History of Syria:
The Semitic Empire, one of the world’s earliest civilizations, was based in Syria. Much of the area between the Red Sea and Turkey was covered by it. Its largest city, Ebla, is thought to have had a population of 260,000.
Syria was conquered by various empires and civilizations, including the Canaanites, Phoenicians, Hebrews, Assyrians, Babylonians, Persians, Greeks, Romans, and Byzantines, due to its location between the Middle East and Europe. The Ottoman Empire eventually took control of the region. Syria has a significant role in Christian history. Paul established the first Christian church in the Syrian city of Antioch while traveling to Damascus.
Syria was under French rule after World War I, and France granted it independence in 1946. However, a string of military coups against the government caused discontent in the nation. While there is ongoing animosity with Israel over earlier battles and the Golan Heights, the region between the two countries, some stability has been achieved today.
Information about Syria:
|Population||23,433,994 (Source: 2023 worldometer)|
Damascus (capital), Aleppo, Deir ez-Zur, Hama, Homs, As Suwayda, Daraa, Ar Raqqah, Tartus
|Borders||Turkey to the north, Lebanon and Israel to the west and southwest, Iraq to the east, and Jordan to the south|
|Gross Domestic Product (GDP)||$65 billion (2019 worldometer)|
|Currency||Syrian pound (SYP)|
Flag of Syria:
Syria Economy Key Industries:
Syria Major Industries: petroleum, textiles, food processing, beverages, tobacco, phosphate rock mining
Syria Agricultural Products: wheat, barley, cotton, lentils, chickpeas, olives, sugar beets; beef, mutton, eggs, poultry, milk
Syria Natural Resources: petroleum, phosphates, chrome and manganese ores, asphalt, iron ore, rock salt, marble, gypsum, hydropower
Syria Major Exports: crude oil, petroleum products, fruits and vegetables, cotton fiber, clothing, meat and live animals, wheat
Syria Major Imports: machinery and transport equipment, electric power machinery, food and livestock, metal and metal products, chemicals and chemical products, plastics, yarn, paper
The Geography of Syria:
Total Size of Syria: 185,180 km2 (source: wikipedia)
Geographical Low Point of Syria: unnamed location near Lake Tiberias -200 m
Geographical High Point of Syria: Mount Hermon 2,814 m
Climate of Syria: mostly desert; hot, dry, sunny summers (June to August) and mild, rainy winters (December to February) along coast; cold weather with snow or sleet periodically in Damascus
General Terrain of Syria: primarily semiarid and desert plateau; narrow coastal plain; mountains in west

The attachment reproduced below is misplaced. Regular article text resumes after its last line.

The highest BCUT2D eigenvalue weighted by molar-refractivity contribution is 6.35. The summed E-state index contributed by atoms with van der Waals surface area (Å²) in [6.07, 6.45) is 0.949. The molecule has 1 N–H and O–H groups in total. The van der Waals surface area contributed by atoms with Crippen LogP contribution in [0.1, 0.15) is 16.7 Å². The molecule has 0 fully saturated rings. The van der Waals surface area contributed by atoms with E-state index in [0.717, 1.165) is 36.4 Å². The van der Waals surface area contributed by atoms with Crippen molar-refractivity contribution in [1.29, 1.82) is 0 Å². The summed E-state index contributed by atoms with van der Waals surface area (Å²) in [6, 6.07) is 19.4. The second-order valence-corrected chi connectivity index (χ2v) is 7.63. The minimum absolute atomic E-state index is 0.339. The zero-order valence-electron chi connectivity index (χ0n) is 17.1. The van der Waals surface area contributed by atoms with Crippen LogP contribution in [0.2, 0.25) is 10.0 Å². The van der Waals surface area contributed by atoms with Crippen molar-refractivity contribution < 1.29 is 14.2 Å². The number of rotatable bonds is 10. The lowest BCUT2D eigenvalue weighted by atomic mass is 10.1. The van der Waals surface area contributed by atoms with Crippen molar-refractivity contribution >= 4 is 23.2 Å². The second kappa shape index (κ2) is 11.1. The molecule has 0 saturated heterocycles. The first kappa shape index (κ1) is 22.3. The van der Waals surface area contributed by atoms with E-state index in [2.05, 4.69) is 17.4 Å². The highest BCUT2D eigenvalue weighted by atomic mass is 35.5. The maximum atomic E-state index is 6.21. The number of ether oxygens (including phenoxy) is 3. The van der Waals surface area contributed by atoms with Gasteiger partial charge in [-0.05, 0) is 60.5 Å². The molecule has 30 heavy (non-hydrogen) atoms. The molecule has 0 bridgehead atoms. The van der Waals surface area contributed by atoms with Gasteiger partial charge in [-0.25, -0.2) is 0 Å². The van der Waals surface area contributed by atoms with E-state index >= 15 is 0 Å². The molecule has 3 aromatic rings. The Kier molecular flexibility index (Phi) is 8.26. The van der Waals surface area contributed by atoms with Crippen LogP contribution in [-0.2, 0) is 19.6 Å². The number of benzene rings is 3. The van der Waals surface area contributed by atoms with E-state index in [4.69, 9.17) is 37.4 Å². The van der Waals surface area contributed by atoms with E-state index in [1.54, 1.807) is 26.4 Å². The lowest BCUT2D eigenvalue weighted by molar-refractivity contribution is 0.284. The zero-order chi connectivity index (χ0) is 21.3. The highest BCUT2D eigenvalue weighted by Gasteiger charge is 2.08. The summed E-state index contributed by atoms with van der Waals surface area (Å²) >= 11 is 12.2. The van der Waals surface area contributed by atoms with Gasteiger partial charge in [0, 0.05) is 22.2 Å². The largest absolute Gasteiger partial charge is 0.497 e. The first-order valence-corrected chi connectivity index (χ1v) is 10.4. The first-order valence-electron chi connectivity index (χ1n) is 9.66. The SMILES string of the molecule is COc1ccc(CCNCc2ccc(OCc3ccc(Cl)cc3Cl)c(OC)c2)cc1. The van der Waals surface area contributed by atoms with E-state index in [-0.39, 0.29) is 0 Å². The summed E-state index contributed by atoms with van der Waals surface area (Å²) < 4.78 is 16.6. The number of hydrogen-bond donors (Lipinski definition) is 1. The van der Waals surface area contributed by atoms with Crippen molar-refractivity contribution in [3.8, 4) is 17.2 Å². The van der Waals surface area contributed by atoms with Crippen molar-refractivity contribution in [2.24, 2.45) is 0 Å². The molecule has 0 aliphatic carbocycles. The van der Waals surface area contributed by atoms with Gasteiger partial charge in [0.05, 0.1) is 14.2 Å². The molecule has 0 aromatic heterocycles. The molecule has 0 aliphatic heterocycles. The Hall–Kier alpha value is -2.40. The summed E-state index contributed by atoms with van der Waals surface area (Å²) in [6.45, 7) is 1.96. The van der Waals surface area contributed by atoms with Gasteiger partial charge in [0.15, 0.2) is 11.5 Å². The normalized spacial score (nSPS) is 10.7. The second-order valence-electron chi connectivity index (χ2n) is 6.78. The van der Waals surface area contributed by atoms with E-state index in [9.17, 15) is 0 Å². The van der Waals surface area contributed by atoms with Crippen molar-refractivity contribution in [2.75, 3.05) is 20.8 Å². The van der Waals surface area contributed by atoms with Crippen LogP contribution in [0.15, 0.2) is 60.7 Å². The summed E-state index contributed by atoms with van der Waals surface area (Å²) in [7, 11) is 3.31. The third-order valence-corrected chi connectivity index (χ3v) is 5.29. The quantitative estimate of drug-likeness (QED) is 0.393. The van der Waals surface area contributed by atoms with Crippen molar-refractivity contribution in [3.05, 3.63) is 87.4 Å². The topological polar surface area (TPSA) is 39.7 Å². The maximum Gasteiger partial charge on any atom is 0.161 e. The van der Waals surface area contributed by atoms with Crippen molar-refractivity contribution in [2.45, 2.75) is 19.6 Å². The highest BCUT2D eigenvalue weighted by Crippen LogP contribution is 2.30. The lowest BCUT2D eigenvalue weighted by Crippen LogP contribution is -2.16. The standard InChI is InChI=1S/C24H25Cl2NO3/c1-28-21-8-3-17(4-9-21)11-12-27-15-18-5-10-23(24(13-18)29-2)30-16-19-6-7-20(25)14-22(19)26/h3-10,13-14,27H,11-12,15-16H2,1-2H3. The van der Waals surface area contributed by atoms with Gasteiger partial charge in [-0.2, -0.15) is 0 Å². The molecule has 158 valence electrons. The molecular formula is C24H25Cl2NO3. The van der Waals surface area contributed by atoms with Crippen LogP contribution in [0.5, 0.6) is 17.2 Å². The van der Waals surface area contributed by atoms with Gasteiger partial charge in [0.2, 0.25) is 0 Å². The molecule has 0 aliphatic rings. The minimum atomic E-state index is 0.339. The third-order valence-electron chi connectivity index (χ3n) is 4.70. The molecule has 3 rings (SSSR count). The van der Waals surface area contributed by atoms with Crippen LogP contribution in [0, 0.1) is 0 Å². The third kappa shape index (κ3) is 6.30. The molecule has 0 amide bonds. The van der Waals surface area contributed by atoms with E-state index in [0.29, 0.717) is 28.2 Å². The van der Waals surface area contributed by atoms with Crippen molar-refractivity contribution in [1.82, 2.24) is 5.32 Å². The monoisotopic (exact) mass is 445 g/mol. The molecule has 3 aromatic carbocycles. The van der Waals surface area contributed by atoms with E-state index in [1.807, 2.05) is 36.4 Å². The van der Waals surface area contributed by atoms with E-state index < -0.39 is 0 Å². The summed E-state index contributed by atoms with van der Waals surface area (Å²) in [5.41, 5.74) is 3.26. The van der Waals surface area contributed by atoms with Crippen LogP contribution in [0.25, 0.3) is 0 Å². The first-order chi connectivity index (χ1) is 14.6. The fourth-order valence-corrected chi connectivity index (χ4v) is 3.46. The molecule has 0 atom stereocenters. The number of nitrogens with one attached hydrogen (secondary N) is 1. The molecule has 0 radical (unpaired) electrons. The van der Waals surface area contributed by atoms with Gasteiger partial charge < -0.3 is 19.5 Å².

World Region or Continent of Syria: Middle East
Geographical Coordinates: 35 00 N, 38 00 E
The People of Syria & Culture
Syria Government Type: republic under an authoritarian, military-dominated regime
Syria Nationality: Syrian (s)
Syria National Holiday: Independence Day, 17 April (1946)
Syria Independence: 17 April 1946
Syria National Symbol: hawk
Syria National Anthem or Song: Humat ad-Diyar (Guardians of the Homeland)
Syria Languages Spoken: Arabic (official); Kurdish, Armenian, Aramaic, Circassian widely understood; French, English somewhat understood
Syria Religions: Sunni Muslim 74%, Alawite, Druze, and other Muslim sects 16%, Christian (various sects) 10%, Jewish (tiny communities in Damascus, Al Qamishli, and Aleppo)
Interesting Facts about Syria:
With a history spanning more than 4,000 years, Damascus is one of the oldest cities in the world to have been continually inhabited.
Six UNESCO World Heritage Sites, including the historic towns of Aleppo and Palmyra, are located in Syria.
The oldest continually inhabited capital in the world is thought to be Damascus, which is in Syria.
The three stars on Syria’s national flag stand for the ideologies of socialism, freedom, and unification.
The Syrian pound (SYP) is the official currency of Syria.
One of Syria’s greatest cities, Aleppo, served as a key crossroads on the Silk Road.
Syria’s varied topography includes deserts, mountains, plains along the coast, and fertile valleys.
Homs earned the moniker “City of Emperors” because of its historical significance during the Roman Empire.
The old, deserted settlements known as the “Dead Cities” in northern Syria offer a window into the past of the area.
The well-preserved Roman ruins of Palmyra, an ancient city that formerly served as a significant commerce hub, are well-known.
Numerous archaeological sites, including Roman theatre, temples, and tombs, can be found in Syria.
One of the biggest and oldest mosques in the world, Aleppo’s Great Mosque dates back to the eighth century.
Syria has a strong literary history and has given the world notable authors and poets like Nizar Qabbani and Adonis.
During the Bronze Age, the Syrian ancient city of Mari served as a key hub for trade and diplomacy.
Syria’s traditional music, which frequently uses instruments like the oud and ney, is renowned for its lyrical and rhythmic complexity.
There are many prominent Christian pilgrimage sites in Syria, and the nation is home to a sizeable Christian community.
One of Russia’s most important naval stations is located in Tartus, a city on the Mediterranean coast.
Syria’s economy is based on a number of industries, including agriculture, manufacturing, and oil extraction.
Kibbeh, a traditional Syrian meal made with bulgur and ground beef, is well-known in Middle Eastern cooking.
Arab, Kurdish, Turkmen, and other ethnic groups live in Syria, which has a diverse population.
Syria, which is in the Middle East, borders Turkey, Iraq, Jordan, Israel, and Lebanon on land.